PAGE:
Kaine: Dems Right to Threaten Block

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    NEWSLETTERS

    TK
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    Gov. Tim Kaine

    Senate Democrats would be right to block Gov.-elect Bob McDonnell's choice for state commerce secretary if he does not step down from three corporate boards, Gov. Timothy M. Kaine said Friday.

    The Senate Democrats have said they have enough votes to reject Commerce Secretary-designate Robert Sledd because they fear his involvement with the large companies creates a conflict of interest. He serves on the boards of a tobacco company and suppliers of the medical and swimming pool industries.

    Kaine said the Democrats raised a legitimate issue.

    "You shouldn't have two masters in this line of work: a corporate board that could cause some to question whether you have mixed loyalties or not," Kaine said during a question-and-answer session carried live on the Richmond Times-Dispatch's Web site.

    Kaine said he had not allowed his Cabinet members to serve on corporate boards, and that he didn't serve on any corporate boards in his 16 years of elected office.

    "The Senate Democrats would like to vote for Bob Sledd," Kaine said, calling Sledd a good and talented man. "They just feel that this corporate board issue is one that is a kind of a fairly basically ethical issue that hopefully can be solved."

    Kaine is the only governor in Virginia's history to have a Cabinet pick blocked.

    Four years ago, House Republicans rejected Kaine's pick for secretary of the commonwealth, Danny LeBlanc, because he had been president of the state's AFL-CIO and an outspoken critic of Virginia's right-to-work law, which bans mandatory union membership.

    Kaine later named LeBlanc his senior adviser for work force issues.

    Sledd and McDonnell's other Cabinet appointments will be sworn-in on Sunday -- a day after McDonnell takes office -- but the House and Senate must later confirm them.

    There is no timetable for the confirmation vote, and the appointees can begin their jobs in the meantime.

    Sen. Janet Howell, D-Fairfax County, said at least 22 of the state's 40 senators have said they will not approve Sledd's confirmation if he remains on the boards. They would need a majority to block him. Howell said she had spoken to someone from McDonnell's staff about the issue, but that she and others would not back down.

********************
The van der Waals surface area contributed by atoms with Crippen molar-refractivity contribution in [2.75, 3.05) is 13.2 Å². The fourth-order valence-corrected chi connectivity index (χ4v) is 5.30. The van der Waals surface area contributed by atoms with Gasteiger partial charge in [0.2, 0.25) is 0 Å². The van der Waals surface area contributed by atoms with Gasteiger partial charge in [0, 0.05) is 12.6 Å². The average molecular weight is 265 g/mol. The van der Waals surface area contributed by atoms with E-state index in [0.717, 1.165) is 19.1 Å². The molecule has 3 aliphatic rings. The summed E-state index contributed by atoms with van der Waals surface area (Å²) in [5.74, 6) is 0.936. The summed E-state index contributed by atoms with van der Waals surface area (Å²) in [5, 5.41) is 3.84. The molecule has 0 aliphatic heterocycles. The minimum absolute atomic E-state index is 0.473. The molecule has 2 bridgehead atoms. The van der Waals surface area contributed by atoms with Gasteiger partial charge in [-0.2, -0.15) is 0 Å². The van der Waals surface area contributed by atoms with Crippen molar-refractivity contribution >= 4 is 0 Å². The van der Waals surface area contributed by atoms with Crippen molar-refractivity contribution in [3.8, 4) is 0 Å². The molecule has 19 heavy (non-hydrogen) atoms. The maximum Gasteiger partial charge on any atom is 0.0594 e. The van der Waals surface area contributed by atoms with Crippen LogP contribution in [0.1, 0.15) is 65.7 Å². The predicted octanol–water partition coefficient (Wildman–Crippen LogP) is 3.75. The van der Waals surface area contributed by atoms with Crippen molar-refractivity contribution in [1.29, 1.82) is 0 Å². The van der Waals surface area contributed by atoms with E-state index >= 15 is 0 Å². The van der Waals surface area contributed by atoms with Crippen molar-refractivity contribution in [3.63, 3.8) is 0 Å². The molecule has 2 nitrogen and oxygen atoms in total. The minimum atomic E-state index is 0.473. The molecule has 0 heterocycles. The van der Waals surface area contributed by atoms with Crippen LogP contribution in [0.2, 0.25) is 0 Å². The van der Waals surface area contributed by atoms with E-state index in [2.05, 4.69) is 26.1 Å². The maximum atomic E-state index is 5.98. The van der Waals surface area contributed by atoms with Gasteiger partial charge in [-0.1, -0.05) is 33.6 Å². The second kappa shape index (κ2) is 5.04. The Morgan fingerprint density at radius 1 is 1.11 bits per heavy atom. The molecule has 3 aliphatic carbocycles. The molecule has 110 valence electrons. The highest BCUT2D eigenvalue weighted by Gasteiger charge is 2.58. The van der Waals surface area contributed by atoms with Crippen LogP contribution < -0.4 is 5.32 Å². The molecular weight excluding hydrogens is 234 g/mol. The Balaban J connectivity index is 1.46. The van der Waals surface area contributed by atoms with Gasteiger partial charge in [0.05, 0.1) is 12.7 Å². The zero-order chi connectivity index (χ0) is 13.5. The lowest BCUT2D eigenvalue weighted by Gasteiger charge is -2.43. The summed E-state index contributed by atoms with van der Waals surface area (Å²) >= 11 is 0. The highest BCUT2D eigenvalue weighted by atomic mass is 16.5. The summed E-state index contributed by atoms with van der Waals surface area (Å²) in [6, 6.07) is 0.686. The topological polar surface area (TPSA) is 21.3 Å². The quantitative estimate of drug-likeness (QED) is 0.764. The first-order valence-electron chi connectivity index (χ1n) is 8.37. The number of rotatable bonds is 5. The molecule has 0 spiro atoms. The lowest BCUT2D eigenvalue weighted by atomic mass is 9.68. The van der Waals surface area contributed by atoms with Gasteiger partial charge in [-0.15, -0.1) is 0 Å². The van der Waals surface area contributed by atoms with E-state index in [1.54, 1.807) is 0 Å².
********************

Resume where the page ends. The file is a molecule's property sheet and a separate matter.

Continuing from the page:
"We had expected to confirm all of his nominations, but we did not anticipate he'd send somebody's name who had serious conflicts of interest," Howell said. "In fact I'm surprised that they're so tone-deaf on the conflict."

    Howell said the Democrats fear that Sledd's interests would be split between the companies and the citizens.

    "To serve on a corporate board you have a fiduciary responsibility to do what's in the best interest of that business," she said. "If you're a Cabinet secretary, you have a responsibility to do what's best for the people of Virginia, and they are not necessarily the same thing."

    Howell chairs the Senate Privileges and Elections committee, which must approve any Cabinet appointee before the rest of the chamber votes on that person. She said she would like to expedite the proceedings.

    Sledd has said he would give up his state salary of about $152,000 a year if he could remain on the boards. He says he donates the $200,000 he gets for serving on the boards to charity.

    Sledd is a former chief executive of Performance Food Group and is a managing partner of Pinnacle Ventures LLC.

    At issue is his seat on the boards of tobacco company Universal Corp. and medical supply company Owens & Minor, both of Richmond, and SCP Pool Corp. of Louisiana, which is a wholesale supplier for the pool and spa industries.

    As secretary, Sledd would oversee 13 state agencies that regulate business and would be privy to confidential state information that could help the corporations he also serves.

    McDonnell seemed optimistic when asked about Sledd's chances of getting confirmed on Friday.

    "We're going to find ways to work all that out," he said, refusing to elaborate.